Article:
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Will shipping prices rise again?

Views: 1000     Author: Site Editor     Publish Time: 2022-03-09      Origin: Site


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Sea and air freight rates benchmarking and market analysis platform Xeneta said Monday that eastbound long-term deals across the Pacific in 2022 will be stronger than in previous years as retailers and other importers prioritize vessel capacity and service over freight rates. Significant increase in service contracts signed.

"For most shippers, securing the capacity they need will be more valuable than a carrier's commitment to getting the lowest rates," Xeneta said in a statement.

Xeneta said the average long-term deal on the west coast was $6,548/FEU in the past three months, compared with $10,100/FEU on the east coast, as importers "flocked to the east coast to avoid the congestion and associated risks on the west coast. ".

Congestion on the sea and land side reduces capacity

Shipping lines are showing unprecedented strength in contract negotiations in 2022-23, driven in part by strong import volumes, but also because supply chain bottlenecks at Asian and U.S. ports are reducing the effective capacity of carriers to deploy ships. Thorsten Meincke, director of air and ocean freight at freight forwarder DB Schenker, noted that ship operators are slowing voyages from Asia to better adjust arrival times at U.S. ports based on berths and labor availability.

According to Meincke, capacity on the trans-Pacific route increased by 31% last year, but effective capacity fell between 8% and 25% in different periods due to delays or slow sailings in ports, resulting in a "boom in interest rates".

U.S. imports from Asia rose 4.5% in January from a year earlier to a record 1.7 million TEUs, after rising 14.4% for all of 2021, according to IHS Markit's PIERS. While industry analysts and carrier representatives say import growth will slow to a more normal single-digit rate this year, supply chains are so loaded that they will continue to reduce the effective capacity of ships deployed across the Pacific. .

Russia-Ukraine conflict may lead to soaring total cost of container freight

The Russian-Ukrainian conflict has exacerbated the already intractable supply chain crisis. According to Sea-Intelligence, the global container industry consumes about 63.9 million tons of fuel annually, which would add $7 billion to annual costs if fuel prices remain at current levels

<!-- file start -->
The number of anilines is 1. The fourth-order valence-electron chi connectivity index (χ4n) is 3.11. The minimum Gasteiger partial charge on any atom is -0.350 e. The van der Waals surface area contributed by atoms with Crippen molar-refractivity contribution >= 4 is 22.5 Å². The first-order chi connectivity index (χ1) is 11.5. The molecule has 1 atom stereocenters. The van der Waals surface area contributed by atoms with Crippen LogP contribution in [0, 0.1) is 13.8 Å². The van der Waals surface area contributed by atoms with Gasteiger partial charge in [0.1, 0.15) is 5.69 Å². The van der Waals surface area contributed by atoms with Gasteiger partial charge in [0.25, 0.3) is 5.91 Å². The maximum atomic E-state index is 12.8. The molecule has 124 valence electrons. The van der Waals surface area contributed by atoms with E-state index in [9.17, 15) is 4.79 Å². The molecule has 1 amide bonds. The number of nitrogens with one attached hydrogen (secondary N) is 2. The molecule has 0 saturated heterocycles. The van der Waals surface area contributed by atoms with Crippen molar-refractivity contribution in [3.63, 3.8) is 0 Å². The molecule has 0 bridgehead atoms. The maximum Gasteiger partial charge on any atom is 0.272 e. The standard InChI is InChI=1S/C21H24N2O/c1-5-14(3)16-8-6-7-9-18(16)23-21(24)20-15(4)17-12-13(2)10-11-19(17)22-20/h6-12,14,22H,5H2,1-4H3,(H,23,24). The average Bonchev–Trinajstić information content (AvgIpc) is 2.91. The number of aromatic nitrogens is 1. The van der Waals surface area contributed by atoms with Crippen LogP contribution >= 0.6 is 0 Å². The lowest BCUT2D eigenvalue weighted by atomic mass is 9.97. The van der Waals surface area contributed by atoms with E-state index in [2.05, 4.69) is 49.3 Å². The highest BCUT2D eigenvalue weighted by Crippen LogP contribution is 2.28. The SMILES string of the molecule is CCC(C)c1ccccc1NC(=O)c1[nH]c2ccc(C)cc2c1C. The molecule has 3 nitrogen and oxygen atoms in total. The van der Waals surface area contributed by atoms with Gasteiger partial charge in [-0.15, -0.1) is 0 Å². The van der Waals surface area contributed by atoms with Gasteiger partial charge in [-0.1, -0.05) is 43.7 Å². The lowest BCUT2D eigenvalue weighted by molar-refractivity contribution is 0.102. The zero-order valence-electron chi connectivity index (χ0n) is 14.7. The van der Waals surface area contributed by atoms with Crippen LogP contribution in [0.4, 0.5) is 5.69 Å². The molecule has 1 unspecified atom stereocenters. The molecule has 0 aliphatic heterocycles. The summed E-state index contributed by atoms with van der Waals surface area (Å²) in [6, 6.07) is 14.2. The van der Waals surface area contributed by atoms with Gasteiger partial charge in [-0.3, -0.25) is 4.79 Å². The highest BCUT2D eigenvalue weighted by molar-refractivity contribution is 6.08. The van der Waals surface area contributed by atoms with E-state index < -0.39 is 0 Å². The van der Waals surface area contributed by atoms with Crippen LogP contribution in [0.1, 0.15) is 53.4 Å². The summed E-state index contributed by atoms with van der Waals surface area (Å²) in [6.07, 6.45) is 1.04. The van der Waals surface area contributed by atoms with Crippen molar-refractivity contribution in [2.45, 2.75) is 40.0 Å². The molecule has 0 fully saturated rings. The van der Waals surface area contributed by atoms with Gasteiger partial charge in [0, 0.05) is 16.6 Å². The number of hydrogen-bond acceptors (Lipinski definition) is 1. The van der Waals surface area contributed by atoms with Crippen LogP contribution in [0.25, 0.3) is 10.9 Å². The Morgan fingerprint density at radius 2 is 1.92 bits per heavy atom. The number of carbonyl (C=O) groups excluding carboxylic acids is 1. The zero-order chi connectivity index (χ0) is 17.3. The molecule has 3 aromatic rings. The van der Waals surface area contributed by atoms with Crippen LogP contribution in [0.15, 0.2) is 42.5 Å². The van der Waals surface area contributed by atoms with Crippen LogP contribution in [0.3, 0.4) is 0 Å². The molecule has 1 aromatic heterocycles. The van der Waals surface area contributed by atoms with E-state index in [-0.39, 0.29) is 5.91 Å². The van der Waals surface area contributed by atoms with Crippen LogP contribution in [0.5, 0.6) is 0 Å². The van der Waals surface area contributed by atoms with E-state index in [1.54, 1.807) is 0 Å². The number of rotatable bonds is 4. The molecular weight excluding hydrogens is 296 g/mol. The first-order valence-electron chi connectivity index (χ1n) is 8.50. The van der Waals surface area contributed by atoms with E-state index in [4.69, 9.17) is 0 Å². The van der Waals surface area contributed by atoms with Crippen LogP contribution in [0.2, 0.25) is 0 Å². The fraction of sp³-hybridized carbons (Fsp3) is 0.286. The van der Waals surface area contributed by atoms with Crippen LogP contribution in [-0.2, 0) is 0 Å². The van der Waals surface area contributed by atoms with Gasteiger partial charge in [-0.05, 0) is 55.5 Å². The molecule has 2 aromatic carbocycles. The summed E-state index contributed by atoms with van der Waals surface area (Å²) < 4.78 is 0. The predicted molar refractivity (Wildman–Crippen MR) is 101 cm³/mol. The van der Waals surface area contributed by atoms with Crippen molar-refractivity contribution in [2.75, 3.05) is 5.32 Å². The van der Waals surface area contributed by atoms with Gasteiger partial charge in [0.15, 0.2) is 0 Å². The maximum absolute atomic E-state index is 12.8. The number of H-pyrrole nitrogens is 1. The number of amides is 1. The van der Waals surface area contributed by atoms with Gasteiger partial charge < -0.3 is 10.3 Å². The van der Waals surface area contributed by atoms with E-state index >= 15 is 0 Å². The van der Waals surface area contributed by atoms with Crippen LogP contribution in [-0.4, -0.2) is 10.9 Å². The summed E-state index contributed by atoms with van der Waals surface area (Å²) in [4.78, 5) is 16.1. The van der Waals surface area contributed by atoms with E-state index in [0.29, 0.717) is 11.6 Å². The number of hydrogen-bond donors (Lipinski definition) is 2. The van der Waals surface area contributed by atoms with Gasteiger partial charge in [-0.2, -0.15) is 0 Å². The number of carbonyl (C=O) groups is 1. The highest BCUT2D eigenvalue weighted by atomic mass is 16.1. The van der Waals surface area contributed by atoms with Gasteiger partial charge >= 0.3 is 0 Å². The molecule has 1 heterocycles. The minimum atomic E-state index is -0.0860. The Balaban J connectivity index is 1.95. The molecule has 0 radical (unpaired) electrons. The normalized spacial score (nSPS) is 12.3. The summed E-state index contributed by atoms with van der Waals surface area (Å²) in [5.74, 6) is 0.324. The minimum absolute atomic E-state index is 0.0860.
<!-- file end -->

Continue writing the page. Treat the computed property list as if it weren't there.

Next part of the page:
"While fuel prices have been on an upward trend since the beginning of the year, it is clear that they have also risen sharply following the outbreak of the Russian-Ukrainian conflict," the analyst firm said, adding $19 million to the total cost on March 4 alone. .

It is reported that about 30% of the operating costs of shipping companies are oil prices. The rise in oil prices means that the costs of shipping companies are increasing, and shipping costs are increasing. Shipping companies increase freight accordingly, and ultimately customers pay for oil prices.

The shipping crisis has intensified, and the freight rate has tripled?

Glenn Koepke, an expert at FourKites, a supply chain consultancy, said recently that the conflict may cause another blow to the global supply chain, leading to skyrocketing prices for sea and air freight. The freight rate per FEU on the route from China to the United States may double or triple the current rate, that is, from USD 10,000 per 40-foot container to USD 30,000.

The world's top two container shipping companies, Maersk and Mediterranean Shipping (MSC), as well as France's CMA CGM, Germany's Hapag-Lloyd and Japan's ONE Ocean Shipping Co. Orders for Russian goods have been suspended. According to data from Alphaliner, an international shipping industry analysis agency, the total shipping capacity of these five companies accounts for nearly 60% of the global market. Market participants predict that their suspension of services to Russia will exacerbate supply chain difficulties and increase shipping costs.

At present, container shipping companies have begun to increase freight rates. From March 15th and April 1st, container shipping companies have raised the "comprehensive container rate surcharge" (GRI) and "fuel surcharge" (BAF). International shipping giants even started Add "port demurrage". Industry insiders pointed out that after this round of increases, the freight rate increase may rise by 50%.

Glenn Koepke said it was not yet peak season for the container shipping market, but as companies began to increase summer volumes, there would be a significant impact on the supply chain. Some shipping companies offer other alternative routes. For example, Hapag-Lloyd will open the China-Germany express service from April, connecting Shenzhen Dachanwan Terminal to Hamburg, with a transit time of 27 days.

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